Director: Jonas Åkerlund
Starring: Matt Lucas, Johnny Knoxville, James Marsden, Billy Crystal, Juno Temple, James Caan.
Running Time: 92 Minutes
Synopsis: A man is surrounded by strange events and odd neighbours in this adaptation of Chris Millis’ novel.
I have to admit to having numerous preconceptions with SMALL APARTMENTS, which certainly starts with ‘Will Matt Lucas be convincing in a lead role?’ There’s also the question of Johnny Knoxville and can he be taken seriously in a co-starring part and will Billy Crystal be able to satisfy in an era when he’s not on top form but, quite surprisingly, this narrative ties them together in a very unusual, but strangely watchable fashion.
Matt Lucas takes on his first feature lead as Franklin Franklin, a recluse who wears wigs more than clothes and lives in a rundown Motel in LA with his dog. In the other apartments live Mr Allspice (James Caan), Tommy Balls (Johnny Knoxville) and Simone (Juno Temple). Our focus is following Franklin’s life as he tries to cover up the death of his landlord (played by FARGO’s Peter Stormare), after he accidentally kills him.
Director Jonas Åkerlund is more famed for music videos than films, you’d know him for The Prodigy’s ‘Smack My Bitch Up’ shock-video, plus work with Madonna and Metallica. However, his style here with Chris Millis’ debut screenplay is a lot more laid back. It allows the characters and the situation to develop, rather than making anything uncomfortable or trying to force the film and make it cleverer than it is.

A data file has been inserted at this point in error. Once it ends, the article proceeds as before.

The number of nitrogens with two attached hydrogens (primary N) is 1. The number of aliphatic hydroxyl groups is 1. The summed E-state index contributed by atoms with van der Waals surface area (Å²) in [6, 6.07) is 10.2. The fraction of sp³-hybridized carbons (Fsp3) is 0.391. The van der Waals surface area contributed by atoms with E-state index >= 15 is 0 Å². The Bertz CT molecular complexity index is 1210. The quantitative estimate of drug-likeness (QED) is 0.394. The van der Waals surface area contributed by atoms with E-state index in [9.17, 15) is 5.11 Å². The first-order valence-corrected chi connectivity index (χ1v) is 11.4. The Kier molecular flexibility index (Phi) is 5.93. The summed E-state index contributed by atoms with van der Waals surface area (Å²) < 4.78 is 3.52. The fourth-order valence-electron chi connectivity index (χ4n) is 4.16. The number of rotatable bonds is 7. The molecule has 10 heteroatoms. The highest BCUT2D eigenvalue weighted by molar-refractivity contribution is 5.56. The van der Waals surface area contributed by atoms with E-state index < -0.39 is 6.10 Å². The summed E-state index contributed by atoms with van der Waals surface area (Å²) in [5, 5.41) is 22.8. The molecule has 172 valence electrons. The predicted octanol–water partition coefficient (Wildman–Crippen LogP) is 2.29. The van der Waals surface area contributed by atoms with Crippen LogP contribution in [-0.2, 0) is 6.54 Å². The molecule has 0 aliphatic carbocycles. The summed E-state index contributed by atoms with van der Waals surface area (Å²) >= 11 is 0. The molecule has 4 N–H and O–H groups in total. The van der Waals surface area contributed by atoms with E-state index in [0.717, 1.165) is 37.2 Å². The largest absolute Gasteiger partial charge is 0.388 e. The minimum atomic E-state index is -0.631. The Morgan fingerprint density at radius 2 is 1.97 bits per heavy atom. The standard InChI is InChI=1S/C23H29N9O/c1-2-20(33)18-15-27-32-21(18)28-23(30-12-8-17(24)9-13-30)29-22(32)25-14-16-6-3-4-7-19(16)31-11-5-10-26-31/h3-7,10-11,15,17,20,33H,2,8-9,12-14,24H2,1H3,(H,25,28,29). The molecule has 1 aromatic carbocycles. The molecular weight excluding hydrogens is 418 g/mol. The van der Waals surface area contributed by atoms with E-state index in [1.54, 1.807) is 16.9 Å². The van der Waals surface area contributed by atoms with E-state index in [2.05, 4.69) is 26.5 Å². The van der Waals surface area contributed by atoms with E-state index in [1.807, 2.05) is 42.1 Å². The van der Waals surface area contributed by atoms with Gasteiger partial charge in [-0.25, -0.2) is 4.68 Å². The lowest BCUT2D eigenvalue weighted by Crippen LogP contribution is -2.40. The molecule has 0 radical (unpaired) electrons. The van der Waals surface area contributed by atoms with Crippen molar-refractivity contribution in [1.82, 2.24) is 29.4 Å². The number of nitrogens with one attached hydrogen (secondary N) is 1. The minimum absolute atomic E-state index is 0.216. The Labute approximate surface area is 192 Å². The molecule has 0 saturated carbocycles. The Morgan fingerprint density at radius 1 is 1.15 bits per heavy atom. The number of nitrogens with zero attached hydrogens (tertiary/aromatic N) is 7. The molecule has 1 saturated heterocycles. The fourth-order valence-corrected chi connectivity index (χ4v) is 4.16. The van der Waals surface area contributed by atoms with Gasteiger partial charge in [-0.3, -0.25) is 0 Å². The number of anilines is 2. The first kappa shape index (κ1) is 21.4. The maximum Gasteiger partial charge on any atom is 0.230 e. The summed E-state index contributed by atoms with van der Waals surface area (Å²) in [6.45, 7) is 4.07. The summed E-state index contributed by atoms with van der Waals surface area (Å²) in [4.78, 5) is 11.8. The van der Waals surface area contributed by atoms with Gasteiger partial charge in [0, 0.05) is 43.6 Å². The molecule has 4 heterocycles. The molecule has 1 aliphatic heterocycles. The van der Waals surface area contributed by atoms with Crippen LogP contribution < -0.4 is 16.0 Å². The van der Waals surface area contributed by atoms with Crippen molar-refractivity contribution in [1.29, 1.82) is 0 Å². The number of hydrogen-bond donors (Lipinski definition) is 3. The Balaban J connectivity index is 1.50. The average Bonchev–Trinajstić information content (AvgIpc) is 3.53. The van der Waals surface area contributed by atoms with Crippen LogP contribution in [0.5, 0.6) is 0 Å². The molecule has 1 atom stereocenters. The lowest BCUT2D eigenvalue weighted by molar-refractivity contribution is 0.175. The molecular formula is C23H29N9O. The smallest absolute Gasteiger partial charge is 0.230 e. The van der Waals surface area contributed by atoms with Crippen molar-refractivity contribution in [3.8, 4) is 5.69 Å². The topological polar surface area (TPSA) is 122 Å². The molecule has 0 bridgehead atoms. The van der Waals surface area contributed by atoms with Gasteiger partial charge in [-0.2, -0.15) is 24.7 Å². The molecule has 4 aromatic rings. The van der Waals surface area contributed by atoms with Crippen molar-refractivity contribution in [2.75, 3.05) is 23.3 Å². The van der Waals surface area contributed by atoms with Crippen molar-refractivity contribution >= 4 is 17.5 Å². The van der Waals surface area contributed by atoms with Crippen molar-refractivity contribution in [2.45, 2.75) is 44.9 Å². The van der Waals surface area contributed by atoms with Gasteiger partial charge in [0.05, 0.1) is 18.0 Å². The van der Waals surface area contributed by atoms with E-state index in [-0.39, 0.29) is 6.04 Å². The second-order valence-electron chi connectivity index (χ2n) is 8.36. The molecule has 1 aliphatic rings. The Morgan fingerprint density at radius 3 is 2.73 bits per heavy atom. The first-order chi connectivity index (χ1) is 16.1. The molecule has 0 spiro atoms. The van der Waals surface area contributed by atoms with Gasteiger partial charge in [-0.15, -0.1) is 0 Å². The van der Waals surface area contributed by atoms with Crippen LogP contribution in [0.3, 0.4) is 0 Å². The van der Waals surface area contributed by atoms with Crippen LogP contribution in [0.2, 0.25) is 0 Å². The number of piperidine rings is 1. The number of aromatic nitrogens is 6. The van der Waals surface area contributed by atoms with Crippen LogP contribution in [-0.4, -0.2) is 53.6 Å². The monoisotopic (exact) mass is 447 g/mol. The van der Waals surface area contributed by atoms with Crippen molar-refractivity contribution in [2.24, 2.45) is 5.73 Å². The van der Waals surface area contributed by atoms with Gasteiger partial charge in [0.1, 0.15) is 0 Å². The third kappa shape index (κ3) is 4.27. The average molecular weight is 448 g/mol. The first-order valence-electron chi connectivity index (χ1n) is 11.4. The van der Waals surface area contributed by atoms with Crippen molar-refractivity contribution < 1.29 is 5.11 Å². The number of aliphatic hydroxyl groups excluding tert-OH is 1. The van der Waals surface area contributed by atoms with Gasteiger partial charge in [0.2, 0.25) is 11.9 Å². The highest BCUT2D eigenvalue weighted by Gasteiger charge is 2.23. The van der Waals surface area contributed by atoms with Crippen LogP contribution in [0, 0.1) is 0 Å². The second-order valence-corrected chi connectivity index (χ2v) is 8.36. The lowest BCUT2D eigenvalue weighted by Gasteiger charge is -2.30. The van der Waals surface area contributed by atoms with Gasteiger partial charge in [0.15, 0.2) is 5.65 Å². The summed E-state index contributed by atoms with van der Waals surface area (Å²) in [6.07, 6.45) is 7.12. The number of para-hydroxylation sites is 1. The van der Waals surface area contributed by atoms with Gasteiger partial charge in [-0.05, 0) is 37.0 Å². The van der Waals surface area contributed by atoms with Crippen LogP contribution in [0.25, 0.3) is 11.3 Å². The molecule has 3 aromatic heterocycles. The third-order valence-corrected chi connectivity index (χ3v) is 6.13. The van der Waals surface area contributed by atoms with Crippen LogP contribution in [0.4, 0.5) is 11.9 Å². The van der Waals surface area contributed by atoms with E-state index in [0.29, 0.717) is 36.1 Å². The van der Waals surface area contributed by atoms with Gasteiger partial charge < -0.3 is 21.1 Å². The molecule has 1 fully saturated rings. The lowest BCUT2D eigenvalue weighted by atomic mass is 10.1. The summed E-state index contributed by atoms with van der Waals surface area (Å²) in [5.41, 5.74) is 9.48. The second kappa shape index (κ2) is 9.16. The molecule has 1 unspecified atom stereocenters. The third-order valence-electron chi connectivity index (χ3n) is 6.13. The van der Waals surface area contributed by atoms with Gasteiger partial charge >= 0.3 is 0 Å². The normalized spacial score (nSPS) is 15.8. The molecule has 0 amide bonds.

There’s a definite Coen-brothers influence in SMALL APARTMENTS and although it doesn’t quite hit the heights of their very distinct tone, it works well as an impressive indie outlet for Lucas’ varied talents. Knoxville also affects as an aging-stoner with a Zen-like viewpoint on life, despite his Sean Penn in THIS MUST BE THE PLACE looks.
It’s also great to see Billy Crystal in something a little more low-key. He’s underplayed, yet smart and snappy as a fire investigator/wannabe Police detective Burt Walnut. When you throw in the addition of James Caan as the long-suffering neighbour of Franklin, their experience brings a positive focus and strength to the screen. There is also accompaniment from the always-excellent Juno Temple and subtle cameos from the likes of James Marsden, Rebel Wilson, Amanda Plummer and Dolph Lundgren in a Patrick Swayze-style DONNIE DARKO inspirational speaker role.
I have a feeling SMALL APARTMENTS may be overlooked on some film circuits, as the premise and some of the actors are a brave venture with a smaller amount of collateral. However, it deserves attention with impressive performances for this unusual ensemble. Quirky is an easy word to describe SMALL APARTMENTS, but the peculiar nature doesn’t undervalue the odd impact of this black comedy with occasional serious and poignant undertones.
SMALL APARTMENTS will be on limited release in the UK from March 22nd.